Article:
How much ever we may hate it, data throttling is something nearly all of us have had to come to terms with over the past year or so. It is undoubtedly unfair: unlimited means unlimited, and as we are expected to comply with our contract for its duration, so should the company.
Unfortunately, real life isn’t that simple. Most carriers see the “fair usage” mumbo jumbo as a great way to increase their profits, have too much clout to allow us users to take them on in a fair fight, and anyway insert clauses in the contract (that they don’t adhere to themselves) forbidding users from consolidating their claims into a class action lawsuit or a jury trial.
But Matt Spaccarelli decided enough is enough, and took on AT&T for throttling down his iPhone. And in a judgement that reaffirms my faith in humanity, he was awarded $850. AT&T has some 17 million users on unlimited plans who can be subject to throttling.
You can get the details of the entire case over at Yahoo, but I’ll just paste some portions to help summarize it:
Late last year, AT&T started slowing down data service for the top 5 percent of its smartphone subscribers with “unlimited” plans. It had warned that it would start doing so, but many subscribers have been surprised by how little data use it takes for throttling to kick in — often less than AT&T provides to those on limited or “tiered” plans.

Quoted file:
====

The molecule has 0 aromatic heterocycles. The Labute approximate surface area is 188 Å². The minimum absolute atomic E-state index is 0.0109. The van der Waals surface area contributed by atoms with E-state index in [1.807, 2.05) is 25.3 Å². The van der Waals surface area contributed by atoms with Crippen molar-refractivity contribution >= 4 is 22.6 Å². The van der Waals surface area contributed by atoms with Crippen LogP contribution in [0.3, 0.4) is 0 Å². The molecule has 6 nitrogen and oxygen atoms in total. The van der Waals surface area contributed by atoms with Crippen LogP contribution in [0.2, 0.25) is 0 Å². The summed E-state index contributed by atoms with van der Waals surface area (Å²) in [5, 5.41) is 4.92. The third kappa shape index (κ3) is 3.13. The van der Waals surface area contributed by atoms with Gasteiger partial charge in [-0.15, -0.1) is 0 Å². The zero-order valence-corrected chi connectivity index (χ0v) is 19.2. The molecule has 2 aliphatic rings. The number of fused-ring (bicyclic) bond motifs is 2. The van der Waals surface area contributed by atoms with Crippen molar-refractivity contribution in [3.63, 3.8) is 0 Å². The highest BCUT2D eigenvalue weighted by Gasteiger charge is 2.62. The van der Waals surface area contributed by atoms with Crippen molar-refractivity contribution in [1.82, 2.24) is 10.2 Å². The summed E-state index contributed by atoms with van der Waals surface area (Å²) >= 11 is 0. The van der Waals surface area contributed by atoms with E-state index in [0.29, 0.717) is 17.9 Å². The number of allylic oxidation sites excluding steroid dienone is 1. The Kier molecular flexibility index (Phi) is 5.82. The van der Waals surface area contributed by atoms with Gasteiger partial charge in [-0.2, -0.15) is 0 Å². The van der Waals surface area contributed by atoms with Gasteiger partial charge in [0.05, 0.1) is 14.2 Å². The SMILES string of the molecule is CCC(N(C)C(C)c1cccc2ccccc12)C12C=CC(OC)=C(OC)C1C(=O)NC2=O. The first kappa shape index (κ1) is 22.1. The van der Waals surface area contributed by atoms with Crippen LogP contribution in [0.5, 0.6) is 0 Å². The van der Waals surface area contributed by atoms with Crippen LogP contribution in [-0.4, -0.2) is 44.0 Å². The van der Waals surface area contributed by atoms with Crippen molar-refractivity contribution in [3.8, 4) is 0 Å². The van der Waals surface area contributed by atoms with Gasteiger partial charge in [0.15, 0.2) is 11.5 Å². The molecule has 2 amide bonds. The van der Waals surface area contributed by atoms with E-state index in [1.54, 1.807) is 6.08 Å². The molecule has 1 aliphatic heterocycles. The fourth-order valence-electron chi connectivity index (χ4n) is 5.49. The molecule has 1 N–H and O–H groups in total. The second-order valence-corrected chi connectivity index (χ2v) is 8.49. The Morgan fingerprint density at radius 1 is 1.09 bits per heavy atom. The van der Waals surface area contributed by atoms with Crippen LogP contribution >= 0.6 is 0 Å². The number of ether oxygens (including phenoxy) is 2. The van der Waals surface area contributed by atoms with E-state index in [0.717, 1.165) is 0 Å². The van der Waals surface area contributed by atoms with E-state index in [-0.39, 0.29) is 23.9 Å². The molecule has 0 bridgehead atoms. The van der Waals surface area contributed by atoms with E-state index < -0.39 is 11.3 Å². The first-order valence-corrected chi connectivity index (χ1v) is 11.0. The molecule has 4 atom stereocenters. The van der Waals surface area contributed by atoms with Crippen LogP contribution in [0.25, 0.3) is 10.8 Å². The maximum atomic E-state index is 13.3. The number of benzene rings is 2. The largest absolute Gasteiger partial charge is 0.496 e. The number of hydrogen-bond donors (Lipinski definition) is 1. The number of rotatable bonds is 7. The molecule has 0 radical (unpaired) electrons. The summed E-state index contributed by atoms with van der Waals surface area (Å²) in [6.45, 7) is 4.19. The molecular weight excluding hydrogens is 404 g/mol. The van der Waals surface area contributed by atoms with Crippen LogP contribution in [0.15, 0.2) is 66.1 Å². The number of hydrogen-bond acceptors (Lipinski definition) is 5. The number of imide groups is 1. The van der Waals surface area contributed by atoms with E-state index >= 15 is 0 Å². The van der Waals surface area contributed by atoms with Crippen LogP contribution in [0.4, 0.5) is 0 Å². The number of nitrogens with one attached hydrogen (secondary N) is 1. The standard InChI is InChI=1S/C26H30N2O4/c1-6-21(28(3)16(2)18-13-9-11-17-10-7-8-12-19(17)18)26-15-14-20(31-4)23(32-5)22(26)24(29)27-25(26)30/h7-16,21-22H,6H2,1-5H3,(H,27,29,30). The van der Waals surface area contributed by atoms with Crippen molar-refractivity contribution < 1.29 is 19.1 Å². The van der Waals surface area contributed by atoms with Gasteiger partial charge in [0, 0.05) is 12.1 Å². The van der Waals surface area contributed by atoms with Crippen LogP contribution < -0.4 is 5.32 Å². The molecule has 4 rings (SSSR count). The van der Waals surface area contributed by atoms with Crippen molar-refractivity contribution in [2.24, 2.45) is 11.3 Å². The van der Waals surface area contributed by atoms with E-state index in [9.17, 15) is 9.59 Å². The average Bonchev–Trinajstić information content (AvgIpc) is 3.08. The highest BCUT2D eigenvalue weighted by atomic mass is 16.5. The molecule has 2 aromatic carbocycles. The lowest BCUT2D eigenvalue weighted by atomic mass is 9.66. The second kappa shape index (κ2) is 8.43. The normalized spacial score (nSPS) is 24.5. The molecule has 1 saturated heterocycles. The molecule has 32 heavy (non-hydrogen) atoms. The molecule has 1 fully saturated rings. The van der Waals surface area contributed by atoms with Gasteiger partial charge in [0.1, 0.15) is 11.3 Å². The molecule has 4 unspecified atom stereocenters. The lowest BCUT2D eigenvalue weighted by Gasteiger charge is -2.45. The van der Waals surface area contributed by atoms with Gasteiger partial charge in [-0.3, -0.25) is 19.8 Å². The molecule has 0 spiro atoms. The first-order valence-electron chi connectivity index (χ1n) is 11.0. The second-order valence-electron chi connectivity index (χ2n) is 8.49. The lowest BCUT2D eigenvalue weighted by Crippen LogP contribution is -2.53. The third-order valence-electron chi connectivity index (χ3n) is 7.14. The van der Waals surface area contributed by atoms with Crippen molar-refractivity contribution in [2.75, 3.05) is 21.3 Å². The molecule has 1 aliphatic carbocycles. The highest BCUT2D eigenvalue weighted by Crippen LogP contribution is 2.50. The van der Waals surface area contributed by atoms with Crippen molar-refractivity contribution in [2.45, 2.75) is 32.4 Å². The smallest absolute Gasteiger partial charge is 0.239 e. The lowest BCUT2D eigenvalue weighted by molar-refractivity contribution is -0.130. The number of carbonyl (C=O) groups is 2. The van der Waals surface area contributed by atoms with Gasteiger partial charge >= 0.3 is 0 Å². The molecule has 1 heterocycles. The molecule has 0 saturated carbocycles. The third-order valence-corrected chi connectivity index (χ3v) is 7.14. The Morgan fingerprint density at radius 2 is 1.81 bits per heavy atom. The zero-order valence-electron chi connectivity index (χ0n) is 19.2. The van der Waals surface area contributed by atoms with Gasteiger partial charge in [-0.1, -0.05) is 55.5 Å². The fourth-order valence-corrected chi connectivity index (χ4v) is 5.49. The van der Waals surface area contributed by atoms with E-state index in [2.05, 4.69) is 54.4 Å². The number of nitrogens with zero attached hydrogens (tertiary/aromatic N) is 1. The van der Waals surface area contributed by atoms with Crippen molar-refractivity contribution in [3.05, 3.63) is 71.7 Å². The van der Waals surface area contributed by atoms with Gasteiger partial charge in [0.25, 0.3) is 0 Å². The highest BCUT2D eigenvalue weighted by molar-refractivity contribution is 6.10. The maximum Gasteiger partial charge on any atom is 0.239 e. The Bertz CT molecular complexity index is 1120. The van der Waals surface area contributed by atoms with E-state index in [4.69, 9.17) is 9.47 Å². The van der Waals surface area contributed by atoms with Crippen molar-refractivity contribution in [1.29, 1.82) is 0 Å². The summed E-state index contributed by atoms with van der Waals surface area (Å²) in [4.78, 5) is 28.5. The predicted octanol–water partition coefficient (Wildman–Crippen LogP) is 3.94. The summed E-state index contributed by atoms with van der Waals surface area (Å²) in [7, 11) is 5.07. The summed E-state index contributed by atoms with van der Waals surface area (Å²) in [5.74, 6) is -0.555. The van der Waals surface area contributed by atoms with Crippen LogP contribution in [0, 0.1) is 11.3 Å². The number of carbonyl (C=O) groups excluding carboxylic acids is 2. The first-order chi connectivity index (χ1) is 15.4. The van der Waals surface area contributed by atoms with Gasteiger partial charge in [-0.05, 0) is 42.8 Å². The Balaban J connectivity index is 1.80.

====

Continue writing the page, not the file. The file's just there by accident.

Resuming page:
Spaccarelli said his phone is being throttled after he’s used 1.5 gigabytes to 2 gigabytes of data within a new billing cycle. Meanwhile, AT&T provides 3 gigabytes of data to subscribers on a tiered plan that costs the same — $30 per month.
Pro-tem Judge Russell Nadel found in favor of Spaccarelli inVentura Superior Court in Simi Valley on Friday, saying it wasn’t fair for the company to purposely slow down his iPhone, when it had sold him an “unlimited data” plan.
Nadel looked instead at the remaining 10 months in Spaccarelli’s two-year contract with AT&T and estimated that he might pay $85 a month on average for using additional data. AT&T charges $10 for every extra gigabyte over 3 gigabytes.
Nadel said it’s not fair for AT&T to make a promise to Spaccarelli when he buys the phone while burying terms in his contract that give the company the right to cut down data speeds.